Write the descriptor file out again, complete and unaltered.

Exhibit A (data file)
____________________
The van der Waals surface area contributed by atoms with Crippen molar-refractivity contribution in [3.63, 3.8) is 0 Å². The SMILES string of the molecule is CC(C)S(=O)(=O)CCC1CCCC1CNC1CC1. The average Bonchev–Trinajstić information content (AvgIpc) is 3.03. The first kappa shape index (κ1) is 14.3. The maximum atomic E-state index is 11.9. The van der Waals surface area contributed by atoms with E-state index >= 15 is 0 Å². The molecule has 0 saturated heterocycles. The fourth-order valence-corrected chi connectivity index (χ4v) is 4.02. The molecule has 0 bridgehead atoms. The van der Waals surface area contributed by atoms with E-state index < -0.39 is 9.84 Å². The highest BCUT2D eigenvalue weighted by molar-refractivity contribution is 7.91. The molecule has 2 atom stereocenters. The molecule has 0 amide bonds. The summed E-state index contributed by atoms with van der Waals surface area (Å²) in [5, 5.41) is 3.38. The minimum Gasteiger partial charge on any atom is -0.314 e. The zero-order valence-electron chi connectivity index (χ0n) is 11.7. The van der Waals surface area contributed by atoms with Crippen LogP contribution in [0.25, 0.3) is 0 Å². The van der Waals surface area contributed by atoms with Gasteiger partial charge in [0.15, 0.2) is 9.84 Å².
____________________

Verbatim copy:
The van der Waals surface area contributed by atoms with Crippen molar-refractivity contribution in [3.63, 3.8) is 0 Å². The SMILES string of the molecule is CC(C)S(=O)(=O)CCC1CCCC1CNC1CC1. The average Bonchev–Trinajstić information content (AvgIpc) is 3.03. The first kappa shape index (κ1) is 14.3. The maximum atomic E-state index is 11.9. The van der Waals surface area contributed by atoms with E-state index >= 15 is 0 Å². The molecule has 0 saturated heterocycles. The fourth-order valence-corrected chi connectivity index (χ4v) is 4.02. The molecule has 0 bridgehead atoms. The van der Waals surface area contributed by atoms with E-state index < -0.39 is 9.84 Å². The highest BCUT2D eigenvalue weighted by molar-refractivity contribution is 7.91. The molecule has 2 atom stereocenters. The molecule has 0 amide bonds. The summed E-state index contributed by atoms with van der Waals surface area (Å²) in [5, 5.41) is 3.38. The minimum Gasteiger partial charge on any atom is -0.314 e. The zero-order valence-electron chi connectivity index (χ0n) is 11.7. The van der Waals surface area contributed by atoms with Crippen LogP contribution in [0.25, 0.3) is 0 Å². The van der Waals surface area contributed by atoms with Gasteiger partial charge in [0.15, 0.2) is 9.84 Å².